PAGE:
Getting in Touch With Your Inner Scalawag

It’s pretty clear that Brian Beutler hasn’t gotten too much positive reaction from southerners for his idea of commemorating the defeat of the Confederacy (which occurred 150 years ago this week) as a national holiday (I’m for the most part an exception). He says today he couldn’t even get a response from the chairman of the Congressional Black Caucus. And so he figures something like a Reunion Day may not be ripe until the bicentennial of Appomattox.

But Beutler does go on to encourage southern liberals to stop internalizing the Confederate apologia, and I agree. The resemblance of today’s radical conservatives in the South to yesteryear’s should be enough to keep any progressive cracker from identifying with the Lost Cause, even as a purely cultural matter (I’ve never understood why you need to sympathize with racism to enjoy grits or country music or even NASCAR).

Frankly, though, I’m not sure that’s why Beutler’s getting the cold shoulder from white southerners of good will. I suspect they don’t like his idea purely and simply because it would create another handicap for liberalism and another grievance for conservatives in a region with far too much of both already. Had, for example, this idea come up last year and Democratic Senate candidate Michelle Nunn of Georgia was asked about it, I’m pretty sure she’d have rejected it, and nobody much would have second-guessed her. I’m even more certain she doesn’t have a pro-Confederate bone in her body.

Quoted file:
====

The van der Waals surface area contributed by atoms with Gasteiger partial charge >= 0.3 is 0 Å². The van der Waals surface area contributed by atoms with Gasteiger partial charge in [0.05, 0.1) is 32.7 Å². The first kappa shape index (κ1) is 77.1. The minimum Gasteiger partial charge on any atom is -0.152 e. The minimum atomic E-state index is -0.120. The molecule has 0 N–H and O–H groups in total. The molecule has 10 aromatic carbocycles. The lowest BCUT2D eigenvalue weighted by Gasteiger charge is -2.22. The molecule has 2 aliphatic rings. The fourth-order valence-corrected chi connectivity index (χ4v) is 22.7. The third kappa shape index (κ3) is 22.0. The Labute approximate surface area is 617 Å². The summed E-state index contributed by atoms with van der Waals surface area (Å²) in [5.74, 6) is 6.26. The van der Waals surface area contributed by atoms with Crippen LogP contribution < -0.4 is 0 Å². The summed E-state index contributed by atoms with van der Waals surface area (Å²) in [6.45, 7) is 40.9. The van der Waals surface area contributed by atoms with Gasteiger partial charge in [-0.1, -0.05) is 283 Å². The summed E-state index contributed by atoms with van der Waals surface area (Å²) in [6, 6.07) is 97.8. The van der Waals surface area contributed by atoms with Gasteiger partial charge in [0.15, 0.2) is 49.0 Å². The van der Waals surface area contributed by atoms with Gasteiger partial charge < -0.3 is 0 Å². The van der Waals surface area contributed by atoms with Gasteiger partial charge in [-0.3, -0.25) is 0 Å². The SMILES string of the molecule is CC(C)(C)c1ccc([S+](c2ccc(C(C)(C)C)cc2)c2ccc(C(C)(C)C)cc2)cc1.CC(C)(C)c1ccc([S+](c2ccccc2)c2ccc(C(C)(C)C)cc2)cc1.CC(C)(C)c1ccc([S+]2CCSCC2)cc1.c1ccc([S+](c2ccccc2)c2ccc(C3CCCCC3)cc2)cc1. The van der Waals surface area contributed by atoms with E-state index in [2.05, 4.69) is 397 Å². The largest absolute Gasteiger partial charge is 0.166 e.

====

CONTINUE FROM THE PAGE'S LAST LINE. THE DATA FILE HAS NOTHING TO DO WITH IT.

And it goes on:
Still, there’s something to be said for simple honesty yoked to historical accuracy. If white southerners can look back at Jim Crow with unmixed disdain and even anger, it’s unclear why its Confederate parentage deserves perpetual respect. Yes, many good people died on the Confederate side of the Civil War barricades, but that’s all the more reason to despise the politicians who drove them to the grave in a bad as well as a Lost Cause. So I’d encourage southern white liberals to get in touch with their inner Scalawags, and maybe move the South towards the day when Dixieland does not “look away” from its crimes.

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Ed Kilgore

Ed Kilgore is a political columnist for New York and managing editor at the Democratic Strategist website. He was a contributing writer at the Washington Monthly from January 2012 until November 2015, and was the principal contributor to the Political Animal blog.